proposals, Social Security achieves permanent annual balance by 2051, achieves actuarial balance for

the next 75 years, and avoids tax increases and trust fund insolvency. Future retirees, including today’s

very young workers, will have increased certainty regarding their retirement.

“There is no excuse for allowing Social Security to become insolvent,” said Chaffetz. “The program is

unsustainable in its current form. However, this problem is completely within our power to resolve –

without tax increases and while protecting retirees. This series of simple steps will make the program

solvent and allow younger generations to more accurately anticipate their own retirement needs.”

Social Security is the largest single item in the federal budget. In fiscal year 2011, the federal

government spent $730 billion on Social Security, or 20% of the total $3.6 trillion1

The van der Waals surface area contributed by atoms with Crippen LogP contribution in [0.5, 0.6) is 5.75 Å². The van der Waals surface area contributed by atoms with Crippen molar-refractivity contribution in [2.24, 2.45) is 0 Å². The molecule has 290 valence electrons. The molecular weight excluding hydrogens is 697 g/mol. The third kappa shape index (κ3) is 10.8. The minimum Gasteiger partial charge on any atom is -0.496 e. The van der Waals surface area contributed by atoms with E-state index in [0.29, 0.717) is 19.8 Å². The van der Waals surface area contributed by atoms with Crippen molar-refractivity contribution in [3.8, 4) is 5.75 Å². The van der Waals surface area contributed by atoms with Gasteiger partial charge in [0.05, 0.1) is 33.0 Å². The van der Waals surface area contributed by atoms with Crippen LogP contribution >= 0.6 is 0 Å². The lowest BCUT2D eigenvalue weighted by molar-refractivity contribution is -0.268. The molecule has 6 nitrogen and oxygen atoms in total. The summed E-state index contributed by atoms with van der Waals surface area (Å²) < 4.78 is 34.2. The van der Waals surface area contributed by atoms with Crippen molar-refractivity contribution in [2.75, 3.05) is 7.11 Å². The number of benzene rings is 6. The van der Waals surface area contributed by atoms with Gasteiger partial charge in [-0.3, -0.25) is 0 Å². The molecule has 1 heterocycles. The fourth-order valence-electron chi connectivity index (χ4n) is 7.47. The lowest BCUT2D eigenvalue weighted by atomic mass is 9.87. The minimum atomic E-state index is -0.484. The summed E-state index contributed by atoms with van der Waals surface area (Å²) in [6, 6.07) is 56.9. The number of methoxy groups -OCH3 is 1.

federal budget.

Over the next 75 years, Social Security’s unfunded liability is $6.5 trillion.2

The proposals set out by

Rep. Chaffetz will improve Social Security’s balance over the next 75 years by $7.5 trillion in 2011

present value dollars.3

“It’s gratifying to see Congressman Chaffetz standing up and offering a substantive proposal that is fair

to Social Security recipients and does not increase the burden on taxpayers,” said Utah State Senator

Dan Liljenquist. “Reality is not negotiable, yet we have ignored the Social Security solvency problem

for far too long,” said Liljenquist, who has gained national recognition for his pension and Medicaid

reforms to address fiscal issues threatening to bankrupt the state.

“Congressman Chaffetz deserves immense credit for putting a specific Social Security reform plan on

the table,” said Maya MacGuineas, President of Committee for a Responsible Federal Budget. “We

applaud his courage in doing so and hope that those who don’t endorse his approach put forth their

own ideas rather than attacking his, in order to begin a true national dialogue on how to make the

necessary fixes to this important program.”